3 Rules to Keep in Mind if You’re Retiring Early

Early retirement may be something you’ve been dreaming about for years. And if you do a good enough job of saving money for it, it could end up becoming your reality.

But retiring early has its challenges. Here are a few rules to keep in mind if you’re going to go this route.

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1. You can’t tap your IRA or 401(k) without penalty until age 59 1/2

People are often encouraged to save for retirement in an IRA or 401(k) plan. That’s because these accounts are loaded with tax benefits that can save you money and make it easier to grow wealth over time.

The problem with IRAs and 401(k)s, though, is that you’re not allowed to take withdrawals before age 59 1/2. If you do, you’ll face costly penalties.

There are some exceptions to this rule, but if you’re aiming to retire in, say, your early 50s, you should plan on having another income source to access. That could mean cashing out investments in a regular brokerage account or dipping into your savings account.

2. You can’t claim Social Security until age 62

Social Security helps a lot of people stay afloat financially during retirement. But the earliest age you’re allowed to claim benefits is 62, and if you’ll be retiring at a younger age, those benefits will be off the table.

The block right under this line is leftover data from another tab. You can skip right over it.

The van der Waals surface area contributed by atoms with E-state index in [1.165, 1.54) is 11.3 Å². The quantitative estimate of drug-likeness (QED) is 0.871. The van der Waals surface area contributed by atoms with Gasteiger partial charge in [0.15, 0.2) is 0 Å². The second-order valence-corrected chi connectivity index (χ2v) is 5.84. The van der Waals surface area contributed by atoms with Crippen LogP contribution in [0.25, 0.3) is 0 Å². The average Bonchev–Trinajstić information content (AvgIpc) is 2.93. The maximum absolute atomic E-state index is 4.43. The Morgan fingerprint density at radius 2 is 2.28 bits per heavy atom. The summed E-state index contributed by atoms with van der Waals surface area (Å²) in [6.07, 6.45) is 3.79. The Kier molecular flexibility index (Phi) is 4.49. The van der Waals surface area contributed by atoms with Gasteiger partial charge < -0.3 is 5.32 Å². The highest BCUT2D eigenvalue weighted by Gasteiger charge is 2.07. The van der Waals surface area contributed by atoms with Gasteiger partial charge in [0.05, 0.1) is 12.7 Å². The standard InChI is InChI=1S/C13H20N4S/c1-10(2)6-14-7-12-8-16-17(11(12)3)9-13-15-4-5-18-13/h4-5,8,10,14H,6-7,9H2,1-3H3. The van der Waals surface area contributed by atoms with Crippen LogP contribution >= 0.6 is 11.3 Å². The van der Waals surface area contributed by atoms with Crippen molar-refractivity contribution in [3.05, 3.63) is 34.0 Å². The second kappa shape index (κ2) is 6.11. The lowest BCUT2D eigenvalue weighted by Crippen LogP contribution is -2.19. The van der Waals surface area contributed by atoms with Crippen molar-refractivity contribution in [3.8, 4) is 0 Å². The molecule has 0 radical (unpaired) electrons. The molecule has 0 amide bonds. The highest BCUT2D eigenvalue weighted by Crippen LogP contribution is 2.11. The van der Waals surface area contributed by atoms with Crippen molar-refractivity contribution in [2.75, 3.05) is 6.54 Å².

Furthermore, your Social Security benefits will be calculated based on your 35 highest-paid years in the workforce. But if you retire before you’re able to put in 35 years of work, you’ll have a $0 factored into that formula for each year you’re missing an income. That could result in much lower benefits by the time you are eligible to file for them.

Furthermore, claiming Social Security at age 62 will result in a reduced benefit, too. So if your goal is to file for benefits the moment you’re eligible, you should be aware that that income stream will then be slashed for life.

3. You can’t get coverage through Medicare until age 65

Many retirees rely on Medicare for their various healthcare needs. But you’re not eligible for coverage under Medicare until age 65. If you’ll be retiring in your 50s or early 60s, you’ll need another means of securing health coverage.

Depending on your income, you may be entitled to a subsidy for a health insurance plan you procure through healthcare.gov. But paying for health insurance could still end up being more expensive than you may have bargained for.

Are you ready to retire early?

If you’re sitting on a large pile of savings and have mapped out a plan for early retirement, then you may be in a strong position to move forward with that goal. But before you leave your career behind for good, make sure you’ve accounted for the above rules.

You may not be able to access your IRA or 401(k), as well as your Social Security benefits, for many years. And you may need to spend a large chunk of your income to secure medical coverage. As long as you’ve thought these things through, you can approach early retirement with a lot more confidence.

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